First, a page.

Hunter Parrish and Kathryn Wahl - A variety of stars were snapped as they arrived at the Raising The Bar To End Parkinsons Event which was held at Public School 818 in Sherman Oaks, Los Angeles, California, United States - Saturday 7th March 2015
For a film about early onset Alzheimer's, this is a remarkably wry, honest and even hopeful drama, anchored by another staggeringly sensitive performance by Julianne Moore. Writing-directing team Richard Glatzer and Wash Westmoreland are known for their observant depictions of human interaction (see Quinceañera), and they fill the screen with sharp dialogue and earthy emotions that make this much more than another movie about a disease. Instead, it's about how people can transcend what life throws at them, even if it knocks them down.
Moore stars as Alice, a New York linguistics professor who has just turned 50 when she starts noticing that she's forgetting words and getting lost. Her doctor gives her the tough diagnosis, and she uses her dry wit and sharp intellect to face the future with her steady husband John (Alec Baldwin) and their three grown children: married and pregnant Anna (Kate Bosworth), aspiring actress Lydia (Kristen Stewart) and free-spirit Tom (Hunter Parrish). The hardest thing to learn is that the disease is familial, and that she has passed it to at least one of her children. So while she can, Alice makes a contingency plan for the future as she watches her family members each react in a different way.
No, this isn't a light and breezy movie. But the filmmakers balance the moments of gut-wrenching emotion with smart humour ("Sorry, I forgot - I have Alzheimer's!") and bracing honesty ("I wish I had cancer!"). Moore is uncannily raw in the role, subtly revealing Alice's transformation in ways we barely notice until we're reminded what she used to be like. Even more powerful is her own awareness of what's happening. Opposite her, Baldwin has terrific camaraderie and an unexpected warmth, while both Bosworth and Stewart get a chance to dig much deeper as actors than they usually do. And what makes the film special is the way Alice's interaction with each character is uniquely individualistic.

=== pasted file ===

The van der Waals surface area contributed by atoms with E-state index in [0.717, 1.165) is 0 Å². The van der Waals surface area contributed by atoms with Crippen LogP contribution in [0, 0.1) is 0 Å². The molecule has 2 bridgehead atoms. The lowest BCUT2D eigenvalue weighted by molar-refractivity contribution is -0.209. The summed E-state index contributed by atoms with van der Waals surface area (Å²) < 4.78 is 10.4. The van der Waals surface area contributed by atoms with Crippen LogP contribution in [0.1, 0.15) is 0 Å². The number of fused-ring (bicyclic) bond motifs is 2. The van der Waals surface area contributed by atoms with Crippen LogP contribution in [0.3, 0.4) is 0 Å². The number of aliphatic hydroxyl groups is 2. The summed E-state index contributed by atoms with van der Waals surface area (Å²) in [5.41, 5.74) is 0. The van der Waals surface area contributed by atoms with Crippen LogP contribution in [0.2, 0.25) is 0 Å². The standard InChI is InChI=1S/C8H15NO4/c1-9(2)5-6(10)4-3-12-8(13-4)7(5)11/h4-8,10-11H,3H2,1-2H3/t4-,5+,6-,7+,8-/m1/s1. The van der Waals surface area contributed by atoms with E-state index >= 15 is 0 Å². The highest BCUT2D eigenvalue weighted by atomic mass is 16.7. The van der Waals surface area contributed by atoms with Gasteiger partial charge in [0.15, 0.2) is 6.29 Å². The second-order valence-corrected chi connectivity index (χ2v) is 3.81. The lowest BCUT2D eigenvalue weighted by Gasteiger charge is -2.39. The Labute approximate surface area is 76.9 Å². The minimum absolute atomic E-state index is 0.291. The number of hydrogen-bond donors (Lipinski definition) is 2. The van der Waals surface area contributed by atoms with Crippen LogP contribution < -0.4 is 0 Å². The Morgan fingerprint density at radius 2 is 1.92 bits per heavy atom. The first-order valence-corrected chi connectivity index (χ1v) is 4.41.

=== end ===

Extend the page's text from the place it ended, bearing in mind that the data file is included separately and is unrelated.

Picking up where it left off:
Continue reading: Still Alice Review
Hunter Parrish - Filming on location of movie drama 'Still Alice' about a psychology professor discovers she's suffering from an early onset of Alzheimer's disease - New York City, New York, United States - Wednesday 5th March 2014
How 'The Hunger Games' could have been in an alternative reality.
The Hunger Games: Catching Fire is beginning to open in cinemas worldwide after months of fevered anticipation. As we gear up to watch Katniss Everdeen and the people of Panem launch an uprising against the tyrannical powers of The Capitol, let's take a trip to an alternate dimension and see which other actors could have led the movie, had Jennifer Lawrence, Josh Hutcherson and Liam Hemsworth not snagged the roles.
It's Hard To Imagine 'The Hunger Games' Starring Anyone Else.
We know it's hard to imagine anyone else in the three main Hunger Games roles but indulge us if you will whilst we present a glimpse into an alternative cast comprised of actors who reportedly auditioned for the roles.
Continue reading: Alternative 'Hunger Games' Cast: How 'Catching Fire' Could Have Looked
Jane (Streep) has been divorced from Jake (Baldwin) for 10 years and is starting to relax around him again, despite some bitterness toward his new, younger wife (Bell). So when Jane and Jake start having an affair, it's almost like revenge. But it also jeopardises Jane's tentative courtship with her shy architect Adam (Martin). And Jane knows there'd be even bigger problems if her three adult kids (Fitzgerald, Kazan and Parrish) found out what she was up to.
Continue reading: It's Complicated Review
The 'tweenybopper moviegoer is unlikely to be savvy to the rote, one-dimensional nature of clichés like catty in-crowd queen bees, cardboard cut-out dream boys admired from a distance, and underdog cliques of pretty, outcast Everygirls -- but that's no excuse for building a whole picture around such threadbare characters and the inevitable plots that go with them.
Yet that's exactly what happens in "Sleepover," the latest example of how Hollywood can strip a halfway decent idea of any originality by saddling it with tedious stereotypes and the false hope of easy, prepackaged solutions for young girls' adolescent problems.
It's a comedy in which four "average" junior high girls (Alexa Vega, Mika Boorem, Scout Taylor-Compton and Kallie Flynn Childress), typically nervous about being accepted, are challenged by four shallow, cruel, fashionista cheerleader types (Sara Paxton and three indistinguishable minions) to a one-night, sneak-out-of-the-house scavenger hunt. The winners get to eat lunch at the "cool" table when they go on to high school next year.
Continue reading: Sleepover Review